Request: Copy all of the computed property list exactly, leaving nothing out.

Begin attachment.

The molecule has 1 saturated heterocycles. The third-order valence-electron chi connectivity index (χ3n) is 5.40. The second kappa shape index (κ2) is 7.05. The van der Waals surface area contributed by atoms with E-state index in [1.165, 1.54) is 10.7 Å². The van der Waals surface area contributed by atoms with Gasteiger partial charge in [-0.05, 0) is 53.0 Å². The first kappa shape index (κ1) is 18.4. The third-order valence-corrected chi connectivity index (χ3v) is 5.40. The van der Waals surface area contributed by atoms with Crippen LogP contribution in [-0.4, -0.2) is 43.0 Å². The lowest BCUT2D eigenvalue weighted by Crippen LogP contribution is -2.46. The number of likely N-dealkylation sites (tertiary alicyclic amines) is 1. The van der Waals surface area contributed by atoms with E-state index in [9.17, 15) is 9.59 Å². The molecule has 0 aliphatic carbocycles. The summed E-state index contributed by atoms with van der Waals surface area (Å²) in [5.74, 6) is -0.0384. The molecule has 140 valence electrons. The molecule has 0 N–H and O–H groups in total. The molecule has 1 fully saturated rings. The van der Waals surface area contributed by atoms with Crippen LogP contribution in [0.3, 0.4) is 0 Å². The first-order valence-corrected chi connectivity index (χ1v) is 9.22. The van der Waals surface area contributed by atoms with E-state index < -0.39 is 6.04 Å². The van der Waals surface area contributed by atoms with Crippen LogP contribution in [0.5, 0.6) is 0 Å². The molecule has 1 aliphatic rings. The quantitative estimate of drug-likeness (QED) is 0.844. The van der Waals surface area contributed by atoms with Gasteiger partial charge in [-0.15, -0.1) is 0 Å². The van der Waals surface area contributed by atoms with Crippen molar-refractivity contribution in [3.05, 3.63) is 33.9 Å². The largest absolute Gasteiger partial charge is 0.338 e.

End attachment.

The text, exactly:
The molecule has 1 saturated heterocycles. The third-order valence-electron chi connectivity index (χ3n) is 5.40. The second kappa shape index (κ2) is 7.05. The van der Waals surface area contributed by atoms with E-state index in [1.165, 1.54) is 10.7 Å². The van der Waals surface area contributed by atoms with Gasteiger partial charge in [-0.05, 0) is 53.0 Å². The first kappa shape index (κ1) is 18.4. The third-order valence-corrected chi connectivity index (χ3v) is 5.40. The van der Waals surface area contributed by atoms with Crippen LogP contribution in [-0.4, -0.2) is 43.0 Å². The lowest BCUT2D eigenvalue weighted by Crippen LogP contribution is -2.46. The number of likely N-dealkylation sites (tertiary alicyclic amines) is 1. The van der Waals surface area contributed by atoms with E-state index in [9.17, 15) is 9.59 Å². The molecule has 0 aliphatic carbocycles. The summed E-state index contributed by atoms with van der Waals surface area (Å²) in [5.74, 6) is -0.0384. The molecule has 140 valence electrons. The molecule has 0 N–H and O–H groups in total. The molecule has 1 fully saturated rings. The van der Waals surface area contributed by atoms with Crippen LogP contribution in [0.3, 0.4) is 0 Å². The first-order valence-corrected chi connectivity index (χ1v) is 9.22. The van der Waals surface area contributed by atoms with E-state index < -0.39 is 6.04 Å². The van der Waals surface area contributed by atoms with Crippen LogP contribution in [0.5, 0.6) is 0 Å². The molecule has 1 aliphatic rings. The quantitative estimate of drug-likeness (QED) is 0.844. The van der Waals surface area contributed by atoms with Gasteiger partial charge in [-0.15, -0.1) is 0 Å². The van der Waals surface area contributed by atoms with Crippen molar-refractivity contribution in [3.05, 3.63) is 33.9 Å². The largest absolute Gasteiger partial charge is 0.338 e.